eCommerce growth continues at full strength around the world, driving overall economic growth in all markets. China alone is expected to generate $1 trillion in eCommerce sales by 2019 in a new report by Forrester. The growth will be fueled by mobile apps and improving logistics networks.
That’s good news for Alibaba, which saw its shares fall after its latest earnings report sparked concerns about the impact of its investment in mobile on its revenue growth.
China is the the world’s largest online retail market since 2013, when sales reached a total of $307 billion, and it’s now expected to grow at +19.9 percent every year until it reached $1 trillion by 2019.
Most people in China become internet users through the use of mobile devices and do access the Internet through mobile only.
In the Forrester survey, 25 percent of respondents told they shop weekly from mobile phone.
According to Criteo latest eCommerce report, mobile is now about purchasing, non just researching, and mobile shopping now accounts for over 30% of eCommerce sales globally.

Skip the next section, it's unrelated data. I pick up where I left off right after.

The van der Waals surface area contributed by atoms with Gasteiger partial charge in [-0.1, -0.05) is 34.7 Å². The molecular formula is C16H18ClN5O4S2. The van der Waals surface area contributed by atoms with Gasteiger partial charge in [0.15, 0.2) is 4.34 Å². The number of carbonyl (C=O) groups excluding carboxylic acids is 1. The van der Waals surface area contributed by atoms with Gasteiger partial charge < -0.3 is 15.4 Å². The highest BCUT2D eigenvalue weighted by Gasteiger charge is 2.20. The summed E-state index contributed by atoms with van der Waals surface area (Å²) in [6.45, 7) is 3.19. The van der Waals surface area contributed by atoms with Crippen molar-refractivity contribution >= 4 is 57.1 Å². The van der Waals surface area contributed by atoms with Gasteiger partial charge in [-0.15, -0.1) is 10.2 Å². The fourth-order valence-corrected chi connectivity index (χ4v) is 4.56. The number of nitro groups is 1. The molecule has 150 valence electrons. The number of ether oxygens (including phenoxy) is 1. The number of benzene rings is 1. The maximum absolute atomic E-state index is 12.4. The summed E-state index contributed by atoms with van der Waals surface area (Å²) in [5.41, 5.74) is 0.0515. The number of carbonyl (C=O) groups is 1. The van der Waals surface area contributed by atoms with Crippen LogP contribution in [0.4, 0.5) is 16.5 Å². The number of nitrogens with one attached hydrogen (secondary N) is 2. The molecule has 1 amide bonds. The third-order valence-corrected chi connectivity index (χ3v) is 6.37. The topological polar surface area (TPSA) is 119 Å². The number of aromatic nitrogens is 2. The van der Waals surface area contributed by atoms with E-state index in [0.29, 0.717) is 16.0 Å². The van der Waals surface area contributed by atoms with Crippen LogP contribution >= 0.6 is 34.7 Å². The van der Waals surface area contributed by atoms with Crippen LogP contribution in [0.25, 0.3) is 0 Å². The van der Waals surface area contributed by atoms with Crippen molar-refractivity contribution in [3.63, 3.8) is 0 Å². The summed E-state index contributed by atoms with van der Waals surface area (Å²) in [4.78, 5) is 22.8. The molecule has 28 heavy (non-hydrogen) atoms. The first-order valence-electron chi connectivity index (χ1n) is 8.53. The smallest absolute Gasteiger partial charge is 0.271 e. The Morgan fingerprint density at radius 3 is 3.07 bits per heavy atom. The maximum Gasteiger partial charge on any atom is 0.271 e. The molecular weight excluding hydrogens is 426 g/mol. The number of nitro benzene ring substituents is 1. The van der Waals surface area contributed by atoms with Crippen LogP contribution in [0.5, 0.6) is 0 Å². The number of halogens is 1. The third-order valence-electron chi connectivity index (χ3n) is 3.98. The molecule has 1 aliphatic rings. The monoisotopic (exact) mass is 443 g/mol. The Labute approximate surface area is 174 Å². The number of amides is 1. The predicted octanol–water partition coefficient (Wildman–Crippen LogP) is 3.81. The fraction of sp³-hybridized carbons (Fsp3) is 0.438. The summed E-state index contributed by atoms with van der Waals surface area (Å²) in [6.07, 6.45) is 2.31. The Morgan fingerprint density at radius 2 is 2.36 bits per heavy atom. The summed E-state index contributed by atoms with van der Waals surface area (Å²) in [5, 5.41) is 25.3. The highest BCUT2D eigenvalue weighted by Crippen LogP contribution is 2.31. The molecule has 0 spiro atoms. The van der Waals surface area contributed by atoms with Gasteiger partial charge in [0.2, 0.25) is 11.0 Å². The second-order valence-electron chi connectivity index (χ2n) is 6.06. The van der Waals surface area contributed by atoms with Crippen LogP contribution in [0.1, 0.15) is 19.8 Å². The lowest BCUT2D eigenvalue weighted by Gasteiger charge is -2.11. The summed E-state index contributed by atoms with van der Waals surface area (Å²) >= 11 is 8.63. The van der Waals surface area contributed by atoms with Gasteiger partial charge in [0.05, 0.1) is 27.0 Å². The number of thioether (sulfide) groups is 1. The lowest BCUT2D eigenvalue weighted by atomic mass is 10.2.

Comscore data is showing a similar picture, mobile shopping accelerating with a peak increase of 47 percent through 2014.
As a side note, should be no surprise google is flooding webmasters inbox around the world with alerts about mobile usability issues and threatening to penalize SERP ranking.
It’s clear that if you’re not taking action to control mobile commerce as a sales channel you’re leaving an increasing amount of money on the table. But that’s not all, you’ll be missing the intimacy of mobile devices, which are almost always with shoppers, the ability to send push notifications, in-shop beacon based services…
Sounds like it’s mobile really matters.
All this should sound like good news to mobile developers and the companies that employ them. The traditional business model of building an app, make it wildly popular (which mean it have to be free) and sell it to Facebook for $1 billion proved hard.
Given the growth rate of mCommerce, mobile developers really need to shift from thinking about apps that encourage consumers to play games to thinking of apps to sell things. With a new rush of companies to invest into more focused mobile apps (take Citibank reaching out to app developers to build the future of mobile banking), there will be a huge demand of mobile app developers with a new familiar value adding role.